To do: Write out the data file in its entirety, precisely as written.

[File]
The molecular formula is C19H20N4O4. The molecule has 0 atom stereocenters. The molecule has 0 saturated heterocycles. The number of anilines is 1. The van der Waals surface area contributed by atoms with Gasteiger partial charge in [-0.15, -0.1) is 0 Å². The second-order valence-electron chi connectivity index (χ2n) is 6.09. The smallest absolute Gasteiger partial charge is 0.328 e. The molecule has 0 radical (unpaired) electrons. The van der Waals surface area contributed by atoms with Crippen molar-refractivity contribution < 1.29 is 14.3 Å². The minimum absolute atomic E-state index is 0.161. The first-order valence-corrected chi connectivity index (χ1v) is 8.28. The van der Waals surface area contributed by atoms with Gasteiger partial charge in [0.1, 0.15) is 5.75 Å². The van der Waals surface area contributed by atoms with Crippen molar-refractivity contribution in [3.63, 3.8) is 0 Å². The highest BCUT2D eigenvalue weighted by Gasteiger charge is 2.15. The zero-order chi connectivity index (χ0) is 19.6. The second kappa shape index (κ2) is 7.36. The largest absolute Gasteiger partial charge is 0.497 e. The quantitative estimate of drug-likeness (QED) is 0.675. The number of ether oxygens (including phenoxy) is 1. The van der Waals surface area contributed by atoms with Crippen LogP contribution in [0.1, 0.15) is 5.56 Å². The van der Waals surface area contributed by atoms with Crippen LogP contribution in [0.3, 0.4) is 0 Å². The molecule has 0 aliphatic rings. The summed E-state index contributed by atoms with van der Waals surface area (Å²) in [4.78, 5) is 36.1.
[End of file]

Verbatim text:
The molecular formula is C19H20N4O4. The molecule has 0 atom stereocenters. The molecule has 0 saturated heterocycles. The number of anilines is 1. The van der Waals surface area contributed by atoms with Gasteiger partial charge in [-0.15, -0.1) is 0 Å². The second-order valence-electron chi connectivity index (χ2n) is 6.09. The smallest absolute Gasteiger partial charge is 0.328 e. The molecule has 0 radical (unpaired) electrons. The van der Waals surface area contributed by atoms with Crippen molar-refractivity contribution < 1.29 is 14.3 Å². The minimum absolute atomic E-state index is 0.161. The first-order valence-corrected chi connectivity index (χ1v) is 8.28. The van der Waals surface area contributed by atoms with Gasteiger partial charge in [0.1, 0.15) is 5.75 Å². The van der Waals surface area contributed by atoms with Crippen molar-refractivity contribution in [3.63, 3.8) is 0 Å². The highest BCUT2D eigenvalue weighted by Gasteiger charge is 2.15. The zero-order chi connectivity index (χ0) is 19.6. The second kappa shape index (κ2) is 7.36. The largest absolute Gasteiger partial charge is 0.497 e. The quantitative estimate of drug-likeness (QED) is 0.675. The number of ether oxygens (including phenoxy) is 1. The van der Waals surface area contributed by atoms with Crippen LogP contribution in [0.1, 0.15) is 5.56 Å². The van der Waals surface area contributed by atoms with Crippen LogP contribution in [0.3, 0.4) is 0 Å². The molecule has 0 aliphatic rings. The summed E-state index contributed by atoms with van der Waals surface area (Å²) in [4.78, 5) is 36.1.